Between 10:00 A.M. and 10:30 A.M., Maldanado observed Jason Schoonover operate the D-8L dozer and then operated it himself under observation of Schoonover. Maldanado had been previously instructed on the operational controls of the D-8L dozer, but had not operated the machine prior to the date of the accident.

At approximately 10:30 A.M., Jason Schoonover instructed Maldanado to operate the D-8L dozer, but only in low gear and half throttle until he became comfortable with the machine. Jason Schoonover left the area and Maldanado pushed material about half way up in the pit where the D-9N dozer operated by Gordon Schoonover picked up the material and pushed it up to the hopper. Bent Means operated the D-9R dozer also pushing about half way for the D-9N dozer to pick up. At approximately 12:00 P.M., lunch was delivered and all four persons operating equipment in the area parked their machines and ate lunch.

After lunch, Maldanado continued pushing material until approximately 1:00 P.M. when his dozer's low fuel light came on. Maldanado parked his dozer, dismounted and asked Means about the light. Then he trammed his dozer to the fuel tank located out of the pit and filled the dozer with fuel. Shortly after resuming operation, Means backed up past Maldanado to make another push. Before Means began pushing forward, he observed Maldanado in his operator cab with the dozer stopped and the blade on the ground. Maldanado remained stopped as Means pushed material past him.

Approximately 100 feet in front of Maldanado, Means stopped and looked back, before backing up. He saw Maldanado on the ground and his dozer moving in reverse. Means parked his machine, called on the radio for help and went to the scene of the accident and checked the victim for vital signs but could not find any. He went to the D-8L, which had stopped against the back slope of the pit. Gordon Schoonover also parked his machine and went to the scene. The D-8L was found idling in first gear reverse, the back up alarm sounding and the parking brake off. Means put the D-8L in neutral, set the brake and shut the machine off. State and county authorities arrived about fifteen minutes later and Maldanado was pronounced dead at the scene. Death was attributed to crushing injures.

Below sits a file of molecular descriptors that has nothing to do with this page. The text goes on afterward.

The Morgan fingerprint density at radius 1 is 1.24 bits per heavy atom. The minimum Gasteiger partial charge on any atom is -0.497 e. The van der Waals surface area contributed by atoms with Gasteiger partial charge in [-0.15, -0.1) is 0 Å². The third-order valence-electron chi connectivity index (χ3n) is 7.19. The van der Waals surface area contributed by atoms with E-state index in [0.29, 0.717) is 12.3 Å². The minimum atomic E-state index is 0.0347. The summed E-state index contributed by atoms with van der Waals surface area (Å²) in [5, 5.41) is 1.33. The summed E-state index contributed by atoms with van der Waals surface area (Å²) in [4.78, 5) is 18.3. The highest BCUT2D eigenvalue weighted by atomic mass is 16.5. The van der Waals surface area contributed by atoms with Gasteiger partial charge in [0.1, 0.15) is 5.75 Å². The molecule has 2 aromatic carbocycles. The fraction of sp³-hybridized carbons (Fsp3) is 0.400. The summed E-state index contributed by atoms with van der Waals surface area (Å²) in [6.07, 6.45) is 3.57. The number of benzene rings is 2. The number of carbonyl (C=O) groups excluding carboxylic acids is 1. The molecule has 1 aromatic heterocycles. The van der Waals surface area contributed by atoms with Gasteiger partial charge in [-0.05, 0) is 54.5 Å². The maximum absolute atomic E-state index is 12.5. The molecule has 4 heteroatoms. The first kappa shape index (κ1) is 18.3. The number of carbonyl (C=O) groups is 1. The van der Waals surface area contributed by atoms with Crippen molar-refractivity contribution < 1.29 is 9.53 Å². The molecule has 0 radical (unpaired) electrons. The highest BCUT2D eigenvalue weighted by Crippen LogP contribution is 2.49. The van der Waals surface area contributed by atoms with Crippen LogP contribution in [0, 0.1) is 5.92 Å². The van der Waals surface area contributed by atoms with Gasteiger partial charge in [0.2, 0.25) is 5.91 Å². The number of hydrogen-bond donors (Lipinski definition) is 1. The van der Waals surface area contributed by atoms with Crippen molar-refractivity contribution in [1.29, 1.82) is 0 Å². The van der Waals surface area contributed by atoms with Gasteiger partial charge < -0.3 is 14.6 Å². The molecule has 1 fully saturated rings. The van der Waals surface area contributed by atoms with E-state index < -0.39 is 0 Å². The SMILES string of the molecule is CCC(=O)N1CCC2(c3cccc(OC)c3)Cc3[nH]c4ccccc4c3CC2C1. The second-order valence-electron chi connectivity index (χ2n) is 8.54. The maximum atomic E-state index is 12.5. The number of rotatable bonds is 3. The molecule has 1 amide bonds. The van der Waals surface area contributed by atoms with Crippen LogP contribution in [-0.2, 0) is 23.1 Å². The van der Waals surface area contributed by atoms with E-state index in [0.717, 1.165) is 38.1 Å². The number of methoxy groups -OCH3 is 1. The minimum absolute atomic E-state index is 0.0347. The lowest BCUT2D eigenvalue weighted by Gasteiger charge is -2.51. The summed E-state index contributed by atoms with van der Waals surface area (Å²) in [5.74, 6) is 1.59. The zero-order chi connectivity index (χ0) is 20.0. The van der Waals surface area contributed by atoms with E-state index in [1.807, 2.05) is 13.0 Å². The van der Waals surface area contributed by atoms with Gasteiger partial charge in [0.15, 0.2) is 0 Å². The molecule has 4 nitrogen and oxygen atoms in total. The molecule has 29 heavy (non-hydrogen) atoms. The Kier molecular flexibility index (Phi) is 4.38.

MSHA was notified at 2:30 P.M. on the day of the accident by a telephone call from Gordon Schoonover, Vice President of Onyx Construction, Inc., to the Rocky Mountain District. An investigation began the same day. An order was issued pursuant to section 103(k) of the Mine Act to ensure the safety of miners. The accident investigation team made a physical inspection of the accident site, interviewed employees, reviewed training records and other information relative to the job. The miners were represented by the International Union of Operating Engineers, Local 953. The investigation was conducted with the assistance of mine management and the employees.